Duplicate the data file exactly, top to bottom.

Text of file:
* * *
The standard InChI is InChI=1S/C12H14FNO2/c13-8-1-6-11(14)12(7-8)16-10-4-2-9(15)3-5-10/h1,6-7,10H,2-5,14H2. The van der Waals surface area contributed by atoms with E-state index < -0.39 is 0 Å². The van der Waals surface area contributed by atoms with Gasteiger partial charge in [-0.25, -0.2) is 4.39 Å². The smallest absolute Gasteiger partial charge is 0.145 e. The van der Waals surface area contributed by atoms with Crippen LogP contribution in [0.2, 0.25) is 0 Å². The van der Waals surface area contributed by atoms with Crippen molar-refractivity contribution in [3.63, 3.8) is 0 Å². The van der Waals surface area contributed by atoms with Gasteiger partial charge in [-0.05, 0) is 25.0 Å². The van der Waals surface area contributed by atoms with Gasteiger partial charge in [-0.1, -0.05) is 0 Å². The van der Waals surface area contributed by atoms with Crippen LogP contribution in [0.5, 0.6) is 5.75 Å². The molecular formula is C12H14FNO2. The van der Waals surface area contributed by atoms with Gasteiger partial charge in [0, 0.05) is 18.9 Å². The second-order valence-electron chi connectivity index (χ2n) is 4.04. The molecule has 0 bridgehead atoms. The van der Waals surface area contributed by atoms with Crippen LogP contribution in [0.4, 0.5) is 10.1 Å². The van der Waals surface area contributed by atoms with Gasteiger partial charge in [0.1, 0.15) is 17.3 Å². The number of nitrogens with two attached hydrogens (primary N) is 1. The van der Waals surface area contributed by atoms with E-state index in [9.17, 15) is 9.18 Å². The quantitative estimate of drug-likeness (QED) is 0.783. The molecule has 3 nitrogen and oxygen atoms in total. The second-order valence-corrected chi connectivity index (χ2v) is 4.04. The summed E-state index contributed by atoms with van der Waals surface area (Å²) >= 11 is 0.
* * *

The standard InChI is InChI=1S/C12H14FNO2/c13-8-1-6-11(14)12(7-8)16-10-4-2-9(15)3-5-10/h1,6-7,10H,2-5,14H2. The van der Waals surface area contributed by atoms with E-state index < -0.39 is 0 Å². The van der Waals surface area contributed by atoms with Gasteiger partial charge in [-0.25, -0.2) is 4.39 Å². The smallest absolute Gasteiger partial charge is 0.145 e. The van der Waals surface area contributed by atoms with Crippen LogP contribution in [0.2, 0.25) is 0 Å². The van der Waals surface area contributed by atoms with Crippen molar-refractivity contribution in [3.63, 3.8) is 0 Å². The van der Waals surface area contributed by atoms with Gasteiger partial charge in [-0.05, 0) is 25.0 Å². The van der Waals surface area contributed by atoms with Gasteiger partial charge in [-0.1, -0.05) is 0 Å². The van der Waals surface area contributed by atoms with Crippen LogP contribution in [0.5, 0.6) is 5.75 Å². The molecular formula is C12H14FNO2. The van der Waals surface area contributed by atoms with Gasteiger partial charge in [0, 0.05) is 18.9 Å². The second-order valence-electron chi connectivity index (χ2n) is 4.04. The molecule has 0 bridgehead atoms. The van der Waals surface area contributed by atoms with Crippen LogP contribution in [0.4, 0.5) is 10.1 Å². The van der Waals surface area contributed by atoms with Gasteiger partial charge in [0.1, 0.15) is 17.3 Å². The number of nitrogens with two attached hydrogens (primary N) is 1. The van der Waals surface area contributed by atoms with E-state index in [9.17, 15) is 9.18 Å². The quantitative estimate of drug-likeness (QED) is 0.783. The molecule has 3 nitrogen and oxygen atoms in total. The second-order valence-corrected chi connectivity index (χ2v) is 4.04. The summed E-state index contributed by atoms with van der Waals surface area (Å²) >= 11 is 0.